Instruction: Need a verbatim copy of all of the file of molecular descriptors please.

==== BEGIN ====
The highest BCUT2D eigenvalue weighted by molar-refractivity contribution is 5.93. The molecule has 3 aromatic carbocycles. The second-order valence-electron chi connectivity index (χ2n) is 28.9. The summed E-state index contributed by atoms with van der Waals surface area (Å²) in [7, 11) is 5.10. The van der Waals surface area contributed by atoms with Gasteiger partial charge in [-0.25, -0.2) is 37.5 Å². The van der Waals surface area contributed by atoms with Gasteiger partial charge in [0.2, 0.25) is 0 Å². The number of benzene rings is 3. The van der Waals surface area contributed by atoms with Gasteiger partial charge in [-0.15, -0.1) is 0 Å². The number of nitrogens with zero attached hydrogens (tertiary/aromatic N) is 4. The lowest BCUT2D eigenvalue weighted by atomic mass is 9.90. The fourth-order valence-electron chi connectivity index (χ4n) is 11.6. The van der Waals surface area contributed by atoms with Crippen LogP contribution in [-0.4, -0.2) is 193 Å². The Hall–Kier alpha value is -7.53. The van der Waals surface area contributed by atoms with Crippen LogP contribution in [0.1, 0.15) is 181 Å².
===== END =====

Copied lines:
The highest BCUT2D eigenvalue weighted by molar-refractivity contribution is 5.93. The molecule has 3 aromatic carbocycles. The second-order valence-electron chi connectivity index (χ2n) is 28.9. The summed E-state index contributed by atoms with van der Waals surface area (Å²) in [7, 11) is 5.10. The van der Waals surface area contributed by atoms with Gasteiger partial charge in [-0.25, -0.2) is 37.5 Å². The van der Waals surface area contributed by atoms with Gasteiger partial charge in [0.2, 0.25) is 0 Å². The number of benzene rings is 3. The van der Waals surface area contributed by atoms with Gasteiger partial charge in [-0.15, -0.1) is 0 Å². The number of nitrogens with zero attached hydrogens (tertiary/aromatic N) is 4. The lowest BCUT2D eigenvalue weighted by atomic mass is 9.90. The fourth-order valence-electron chi connectivity index (χ4n) is 11.6. The van der Waals surface area contributed by atoms with Crippen LogP contribution in [-0.4, -0.2) is 193 Å². The Hall–Kier alpha value is -7.53. The van der Waals surface area contributed by atoms with Crippen LogP contribution in [0.1, 0.15) is 181 Å².